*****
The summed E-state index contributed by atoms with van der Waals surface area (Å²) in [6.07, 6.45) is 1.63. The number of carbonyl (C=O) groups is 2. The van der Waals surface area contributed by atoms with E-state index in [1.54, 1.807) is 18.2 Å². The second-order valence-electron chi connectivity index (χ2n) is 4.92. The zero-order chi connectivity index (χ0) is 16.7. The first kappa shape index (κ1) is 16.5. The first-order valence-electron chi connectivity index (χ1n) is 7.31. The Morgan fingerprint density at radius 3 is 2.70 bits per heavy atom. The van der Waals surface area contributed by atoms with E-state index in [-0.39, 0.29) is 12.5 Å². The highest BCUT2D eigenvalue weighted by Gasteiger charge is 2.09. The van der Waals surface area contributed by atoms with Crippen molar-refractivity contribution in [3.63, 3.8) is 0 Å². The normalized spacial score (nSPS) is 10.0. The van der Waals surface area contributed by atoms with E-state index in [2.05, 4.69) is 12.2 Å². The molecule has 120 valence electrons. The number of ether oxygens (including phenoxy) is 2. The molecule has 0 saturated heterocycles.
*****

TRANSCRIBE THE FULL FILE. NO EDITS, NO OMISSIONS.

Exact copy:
The summed E-state index contributed by atoms with van der Waals surface area (Å²) in [6.07, 6.45) is 1.63. The number of carbonyl (C=O) groups is 2. The van der Waals surface area contributed by atoms with E-state index in [1.54, 1.807) is 18.2 Å². The second-order valence-electron chi connectivity index (χ2n) is 4.92. The zero-order chi connectivity index (χ0) is 16.7. The first kappa shape index (κ1) is 16.5. The first-order valence-electron chi connectivity index (χ1n) is 7.31. The Morgan fingerprint density at radius 3 is 2.70 bits per heavy atom. The van der Waals surface area contributed by atoms with E-state index in [-0.39, 0.29) is 12.5 Å². The highest BCUT2D eigenvalue weighted by Gasteiger charge is 2.09. The van der Waals surface area contributed by atoms with Crippen molar-refractivity contribution in [3.63, 3.8) is 0 Å². The normalized spacial score (nSPS) is 10.0. The van der Waals surface area contributed by atoms with E-state index in [2.05, 4.69) is 12.2 Å². The molecule has 120 valence electrons. The number of ether oxygens (including phenoxy) is 2. The molecule has 0 saturated heterocycles.